Corpus Professor of Chemistry Peter Hore and colleagues in Oxford and Oldenburg have made a significant step towards unravelling the biophysical mechanism by which migratory birds detect the direction of the Earth’s magnetic field as a navigational aid.
While humans might reach for a compass to know which way is north or south, small songbirds such as the European robin have an internal magnetic compass with which they can orient themselves while flying thousands of kilometres in the spring and autumn each year.
The key to the operation of this poorly understood sensory mechanism is thought to be a molecule called cryptochrome found in the birds’ eyes. By studying purified cryptochromes in the laboratory, Hore’s coworkers have shown that blue light converts them into short-lived species known as radical pairs whose chemical reactions are magnetically sensitive. They believe this could form the basis of the birds’ compass sensor.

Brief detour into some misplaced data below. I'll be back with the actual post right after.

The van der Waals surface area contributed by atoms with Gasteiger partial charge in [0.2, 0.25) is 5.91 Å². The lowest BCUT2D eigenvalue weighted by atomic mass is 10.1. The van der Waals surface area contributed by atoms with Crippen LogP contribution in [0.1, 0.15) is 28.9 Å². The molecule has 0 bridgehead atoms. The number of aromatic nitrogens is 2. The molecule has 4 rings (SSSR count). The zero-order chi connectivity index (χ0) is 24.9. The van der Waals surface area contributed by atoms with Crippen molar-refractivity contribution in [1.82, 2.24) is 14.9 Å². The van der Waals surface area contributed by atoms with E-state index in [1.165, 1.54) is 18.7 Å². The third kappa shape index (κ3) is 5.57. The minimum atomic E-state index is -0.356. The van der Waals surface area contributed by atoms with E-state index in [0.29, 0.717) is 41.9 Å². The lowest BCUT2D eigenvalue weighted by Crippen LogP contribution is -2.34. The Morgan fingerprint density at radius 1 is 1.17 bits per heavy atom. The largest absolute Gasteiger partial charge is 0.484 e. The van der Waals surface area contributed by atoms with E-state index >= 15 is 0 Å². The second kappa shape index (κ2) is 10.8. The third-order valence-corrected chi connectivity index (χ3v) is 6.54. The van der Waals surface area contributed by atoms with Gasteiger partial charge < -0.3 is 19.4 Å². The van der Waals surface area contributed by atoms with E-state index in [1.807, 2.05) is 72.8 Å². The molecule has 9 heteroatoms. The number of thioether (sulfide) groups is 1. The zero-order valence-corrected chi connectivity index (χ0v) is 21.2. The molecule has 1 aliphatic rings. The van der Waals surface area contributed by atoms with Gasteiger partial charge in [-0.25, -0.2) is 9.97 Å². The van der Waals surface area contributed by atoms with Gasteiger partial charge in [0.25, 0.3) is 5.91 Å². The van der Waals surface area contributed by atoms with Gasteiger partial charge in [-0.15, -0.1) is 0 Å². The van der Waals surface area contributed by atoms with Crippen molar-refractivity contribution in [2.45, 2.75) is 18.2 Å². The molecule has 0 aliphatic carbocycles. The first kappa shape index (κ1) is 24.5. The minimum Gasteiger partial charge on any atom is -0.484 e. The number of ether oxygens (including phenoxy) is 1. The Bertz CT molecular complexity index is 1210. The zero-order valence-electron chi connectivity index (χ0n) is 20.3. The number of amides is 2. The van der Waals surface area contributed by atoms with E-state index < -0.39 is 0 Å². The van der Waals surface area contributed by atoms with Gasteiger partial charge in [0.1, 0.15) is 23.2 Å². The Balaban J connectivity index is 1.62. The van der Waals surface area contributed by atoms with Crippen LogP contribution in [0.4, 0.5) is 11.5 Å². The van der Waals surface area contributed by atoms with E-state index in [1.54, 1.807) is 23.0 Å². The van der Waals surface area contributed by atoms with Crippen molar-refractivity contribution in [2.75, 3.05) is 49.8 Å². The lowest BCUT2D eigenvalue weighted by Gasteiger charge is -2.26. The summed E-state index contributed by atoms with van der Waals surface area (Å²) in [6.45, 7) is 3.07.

The team cautions that there is more work to do before they can be sure that this is the correct mechanism and the correct molecule. But they are encouraged by the fact that cryptochrome from the migratory robin is more magnetically sensitive than the same molecule from non-migratory pigeon and chicken.
The research is published in the journal Nature.